The Gospel of Mark, the first of the gospels to appear in written form, presents Jesus going to death in utter desolation, draining the cup of suffering given him by his Father. His enemies viciously reject him; his disciples mostly betray or desert him. Only a few remain as he goes on his way. His cry from the cross is a cry of faith mingled with deep fear and sorrow: “My God, my God, why have you forsaken me?”
This gospel, taut and fast-paced, brings us into the dark mystery of suffering that Jesus faced. We face it too. This mystery leads to life, a risen life.
The desolation Jesus faced took many forms, some quite hidden from our eyes and understanding. Yes, the cross means physical pain, but suffering can also come from spiritual and psychological experiences. Paul of the Cross spoke of this to a priest of his community who was experiencing the cross of spiritual desolation. God’s grace would lift him up to bring life to someone else, the saint assured him. The mystery of the cross never ends in death.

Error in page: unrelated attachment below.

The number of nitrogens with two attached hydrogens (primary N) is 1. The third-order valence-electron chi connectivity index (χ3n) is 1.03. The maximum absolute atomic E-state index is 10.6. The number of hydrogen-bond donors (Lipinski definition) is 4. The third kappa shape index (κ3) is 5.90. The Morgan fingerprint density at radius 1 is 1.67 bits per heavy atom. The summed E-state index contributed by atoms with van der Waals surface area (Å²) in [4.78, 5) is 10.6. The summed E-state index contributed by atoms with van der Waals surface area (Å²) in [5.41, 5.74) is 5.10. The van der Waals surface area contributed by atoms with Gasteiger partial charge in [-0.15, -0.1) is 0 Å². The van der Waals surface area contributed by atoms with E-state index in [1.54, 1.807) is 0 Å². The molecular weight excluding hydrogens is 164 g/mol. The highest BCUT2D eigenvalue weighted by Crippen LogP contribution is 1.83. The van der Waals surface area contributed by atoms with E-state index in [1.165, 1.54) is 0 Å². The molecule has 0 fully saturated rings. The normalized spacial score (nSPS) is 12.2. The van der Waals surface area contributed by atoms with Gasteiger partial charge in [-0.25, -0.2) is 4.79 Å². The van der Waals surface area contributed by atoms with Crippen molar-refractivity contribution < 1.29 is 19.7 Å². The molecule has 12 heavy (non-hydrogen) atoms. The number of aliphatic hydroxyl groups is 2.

“From what you tell me of your soul, I, with the little or no light that God gives me, tell you that the abandonment and desolation, and the rest you mention, are precisely preparing you for greater graces that will help you in the ministry for which his Divine Majesty has destined you either now or at some other time. Of that I have no doubt.” (letter 1217)
let me hear joy and gladness,
let the bones you have crushed rejoice…
Restore to me the joy of your salvation. Ps. 51